Unhealthy Cheeses for Dogs
Foods made using processed cheese: Any processed cheese product, like as American Cheese, has an excessive amount of chemicals, coloring, and salt to be considered safe for your dog to consume. They can result in salt poisoning and allergic responses to synthetic substances. If the cheese is not natural, it is not healthy for your dog.
Blue cheeses: They include mold cultures. They may include penicillium and it can make your dog sick.
Roquefort Cheese: When mature, Roquefort cheese may contain roquefortine, a poisonous component that can make your dog quite unwell.
Flavorings and Additives: Herbs, garlic, and flavorings are not advised for your dog’s natural cheese. Flavorings like herbs, chives, onion, garlic, etc. and additional sweeteners can be harmful. Offer your puppy only natural cheeses.
Canine Lactose Intolerance
As is the case with people, some dogs are unable to digest lactose, a sugar present in dairy products. As with humans, lactose intolerance can be extremely low or quite severe in dogs.
Believe us when we say that you will know if your dog cannot tolerate dairy (telling you with personal experience – both my dogs are lactose intolerant and they had diarrhea for two days and pretty sensitive stomach for another 2-3 days!).
If this is the first time you’ve ever served your dog milk or cheese, proceed with care. To begin, test with a little bit of cheese to avoid the stinking wrath of an angry dog’s stomach—which, trust us, no one wants to deal with.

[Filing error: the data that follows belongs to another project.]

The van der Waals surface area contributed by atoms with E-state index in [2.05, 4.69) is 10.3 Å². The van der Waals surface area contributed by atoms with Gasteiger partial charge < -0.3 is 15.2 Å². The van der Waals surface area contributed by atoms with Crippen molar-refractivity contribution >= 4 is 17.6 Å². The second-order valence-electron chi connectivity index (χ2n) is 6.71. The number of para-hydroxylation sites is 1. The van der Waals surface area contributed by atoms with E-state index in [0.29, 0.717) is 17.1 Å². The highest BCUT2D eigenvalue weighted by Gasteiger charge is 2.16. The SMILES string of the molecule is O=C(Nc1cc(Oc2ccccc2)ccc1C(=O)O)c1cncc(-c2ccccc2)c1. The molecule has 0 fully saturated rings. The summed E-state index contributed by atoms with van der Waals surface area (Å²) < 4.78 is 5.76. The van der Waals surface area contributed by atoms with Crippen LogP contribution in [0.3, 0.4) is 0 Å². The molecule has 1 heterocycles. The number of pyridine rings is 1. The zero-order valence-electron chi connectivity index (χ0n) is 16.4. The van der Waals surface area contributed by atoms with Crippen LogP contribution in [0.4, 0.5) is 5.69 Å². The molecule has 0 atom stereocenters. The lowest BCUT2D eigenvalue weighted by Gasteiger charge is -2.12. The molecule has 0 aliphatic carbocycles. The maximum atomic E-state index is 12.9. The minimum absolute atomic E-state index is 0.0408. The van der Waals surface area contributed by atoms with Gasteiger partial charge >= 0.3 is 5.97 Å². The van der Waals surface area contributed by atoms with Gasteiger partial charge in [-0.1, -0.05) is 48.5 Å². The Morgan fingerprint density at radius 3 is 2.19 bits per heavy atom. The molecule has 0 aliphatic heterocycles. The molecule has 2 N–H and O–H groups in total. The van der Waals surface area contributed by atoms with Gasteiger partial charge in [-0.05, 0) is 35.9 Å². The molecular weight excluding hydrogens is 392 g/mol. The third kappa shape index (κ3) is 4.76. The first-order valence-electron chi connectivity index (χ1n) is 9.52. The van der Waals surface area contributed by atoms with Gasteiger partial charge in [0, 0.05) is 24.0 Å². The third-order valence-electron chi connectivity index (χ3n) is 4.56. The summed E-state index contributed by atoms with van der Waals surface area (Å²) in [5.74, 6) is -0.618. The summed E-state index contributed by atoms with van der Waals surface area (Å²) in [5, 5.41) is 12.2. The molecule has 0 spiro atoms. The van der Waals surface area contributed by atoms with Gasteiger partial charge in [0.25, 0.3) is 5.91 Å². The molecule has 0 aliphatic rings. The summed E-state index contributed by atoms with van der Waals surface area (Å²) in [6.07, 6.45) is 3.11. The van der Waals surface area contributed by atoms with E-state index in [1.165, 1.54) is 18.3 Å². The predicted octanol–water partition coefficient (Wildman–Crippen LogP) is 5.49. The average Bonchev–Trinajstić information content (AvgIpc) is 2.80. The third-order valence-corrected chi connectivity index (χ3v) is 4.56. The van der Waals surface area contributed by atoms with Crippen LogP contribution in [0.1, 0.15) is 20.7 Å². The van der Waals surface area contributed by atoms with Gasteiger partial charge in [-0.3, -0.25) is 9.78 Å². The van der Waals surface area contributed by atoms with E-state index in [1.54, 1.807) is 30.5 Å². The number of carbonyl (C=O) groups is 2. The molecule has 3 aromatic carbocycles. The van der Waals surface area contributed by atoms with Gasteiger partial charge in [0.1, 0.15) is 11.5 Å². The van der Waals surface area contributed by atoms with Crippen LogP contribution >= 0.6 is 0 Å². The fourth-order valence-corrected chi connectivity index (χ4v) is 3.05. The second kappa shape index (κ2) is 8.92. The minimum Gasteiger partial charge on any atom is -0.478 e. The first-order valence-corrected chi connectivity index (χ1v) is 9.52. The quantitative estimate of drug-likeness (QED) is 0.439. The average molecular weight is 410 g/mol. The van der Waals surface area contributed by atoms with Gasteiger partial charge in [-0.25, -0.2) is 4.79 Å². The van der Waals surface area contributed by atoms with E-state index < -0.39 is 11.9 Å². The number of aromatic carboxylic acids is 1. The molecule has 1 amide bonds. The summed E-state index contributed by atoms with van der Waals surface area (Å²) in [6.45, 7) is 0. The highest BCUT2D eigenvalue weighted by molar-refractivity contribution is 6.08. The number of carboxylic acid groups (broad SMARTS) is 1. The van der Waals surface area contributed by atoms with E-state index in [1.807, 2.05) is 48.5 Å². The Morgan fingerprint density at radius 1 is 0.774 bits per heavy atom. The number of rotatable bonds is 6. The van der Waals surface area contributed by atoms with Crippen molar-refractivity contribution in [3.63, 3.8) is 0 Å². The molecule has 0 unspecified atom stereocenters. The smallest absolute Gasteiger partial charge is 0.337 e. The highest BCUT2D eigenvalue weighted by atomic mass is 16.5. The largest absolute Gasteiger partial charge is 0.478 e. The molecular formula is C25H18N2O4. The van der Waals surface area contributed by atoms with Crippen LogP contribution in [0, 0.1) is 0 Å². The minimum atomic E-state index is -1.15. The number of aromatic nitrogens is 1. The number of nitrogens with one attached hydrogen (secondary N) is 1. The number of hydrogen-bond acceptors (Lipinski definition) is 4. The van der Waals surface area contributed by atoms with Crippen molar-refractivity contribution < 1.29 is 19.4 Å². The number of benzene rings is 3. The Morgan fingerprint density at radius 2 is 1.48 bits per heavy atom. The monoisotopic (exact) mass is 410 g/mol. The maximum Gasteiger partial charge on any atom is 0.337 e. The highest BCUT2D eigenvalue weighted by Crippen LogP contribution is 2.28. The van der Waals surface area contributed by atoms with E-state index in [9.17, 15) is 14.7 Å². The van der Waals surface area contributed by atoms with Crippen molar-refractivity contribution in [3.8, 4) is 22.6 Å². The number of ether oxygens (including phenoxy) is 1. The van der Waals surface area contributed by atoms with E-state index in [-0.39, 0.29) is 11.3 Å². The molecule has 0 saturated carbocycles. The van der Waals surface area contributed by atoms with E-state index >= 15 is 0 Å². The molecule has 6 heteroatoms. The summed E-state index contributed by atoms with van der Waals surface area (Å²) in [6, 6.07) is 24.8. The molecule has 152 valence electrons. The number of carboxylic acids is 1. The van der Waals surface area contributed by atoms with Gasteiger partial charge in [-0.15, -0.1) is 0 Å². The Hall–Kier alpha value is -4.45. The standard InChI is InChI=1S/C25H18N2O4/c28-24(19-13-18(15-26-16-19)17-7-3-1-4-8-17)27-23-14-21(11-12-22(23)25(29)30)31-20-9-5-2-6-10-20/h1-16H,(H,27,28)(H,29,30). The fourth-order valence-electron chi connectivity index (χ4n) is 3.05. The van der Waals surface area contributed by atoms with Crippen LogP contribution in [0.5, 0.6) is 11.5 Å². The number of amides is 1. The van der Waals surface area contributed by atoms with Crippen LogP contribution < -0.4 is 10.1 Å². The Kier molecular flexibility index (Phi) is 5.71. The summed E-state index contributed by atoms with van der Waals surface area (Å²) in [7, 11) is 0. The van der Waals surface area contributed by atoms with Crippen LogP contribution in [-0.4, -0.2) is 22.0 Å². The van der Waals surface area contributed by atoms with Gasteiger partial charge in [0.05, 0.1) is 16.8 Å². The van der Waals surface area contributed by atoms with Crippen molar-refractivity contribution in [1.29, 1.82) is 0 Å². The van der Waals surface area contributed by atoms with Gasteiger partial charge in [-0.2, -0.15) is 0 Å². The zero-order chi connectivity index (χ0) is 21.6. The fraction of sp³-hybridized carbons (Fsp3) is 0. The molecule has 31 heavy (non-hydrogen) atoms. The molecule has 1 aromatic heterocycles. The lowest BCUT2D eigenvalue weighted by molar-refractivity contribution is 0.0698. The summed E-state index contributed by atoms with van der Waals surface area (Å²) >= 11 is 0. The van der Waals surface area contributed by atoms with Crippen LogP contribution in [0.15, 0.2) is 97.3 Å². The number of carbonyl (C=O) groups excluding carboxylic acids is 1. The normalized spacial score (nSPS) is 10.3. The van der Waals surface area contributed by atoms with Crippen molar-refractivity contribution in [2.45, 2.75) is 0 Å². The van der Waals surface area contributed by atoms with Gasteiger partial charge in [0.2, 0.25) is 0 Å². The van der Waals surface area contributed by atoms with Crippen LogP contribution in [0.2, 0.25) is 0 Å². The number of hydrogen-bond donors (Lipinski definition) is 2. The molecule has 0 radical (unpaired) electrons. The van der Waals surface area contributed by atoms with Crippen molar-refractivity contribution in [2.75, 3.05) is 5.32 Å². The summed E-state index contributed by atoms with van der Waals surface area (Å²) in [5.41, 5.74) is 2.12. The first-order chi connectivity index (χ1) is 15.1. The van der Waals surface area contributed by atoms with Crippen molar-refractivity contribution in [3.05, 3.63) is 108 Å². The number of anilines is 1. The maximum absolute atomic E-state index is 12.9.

If your dog begins to exhibit indications of an allergic response, discontinue all dairy products until you can confirm whether the reaction was indeed caused by the cheese. A visit with your veterinarian may also be necessary to rule out any potentially harmful responses.
Symptoms of lactose intolerance include the following:
- Bloating or stomach pain
Milk Allergy symptoms include the following:
- Difficulties with breathing
- Excessive itching around the ears and paw licking
- Face swelling
- Redness of the skin
- Vomiting or a loss of appetite
Dogs and Medicines with Cheese
Have a picky dog who refuses to take his pills? Cheese is generally acknowledged for its ability to conceal drugs, with the exception of antibiotics. Dogs, like humans, find cheese enticing, making it an almost foolproof route of ingestion.
Additionally, combining equal parts cottage cheese and cooked white rice might aid in the recovery of your dog’s sensitive stomach.
Suggestions for Serving
What quantity of cheese should you give your dog? Naturally, the answer is dependent on your dog’s size, his or her tolerance for cheese, and their overall diet. Having stated that, here are some suggestions:
Small pieces of cheddar or mozzarella cheese might be beneficial while training or as a treat on occasion.
Combine a little amount of cottage cheese with your dog’s regular diet.
As a special treat, serve a tiny bit of cottage cheese on its own.
When delivering medicines that are not antibiotics, use only enough cheese to completely cover the tablet.
Treats are intended to be consumed on an as-needed basis. Consume dairy products in moderation while feeding your dog.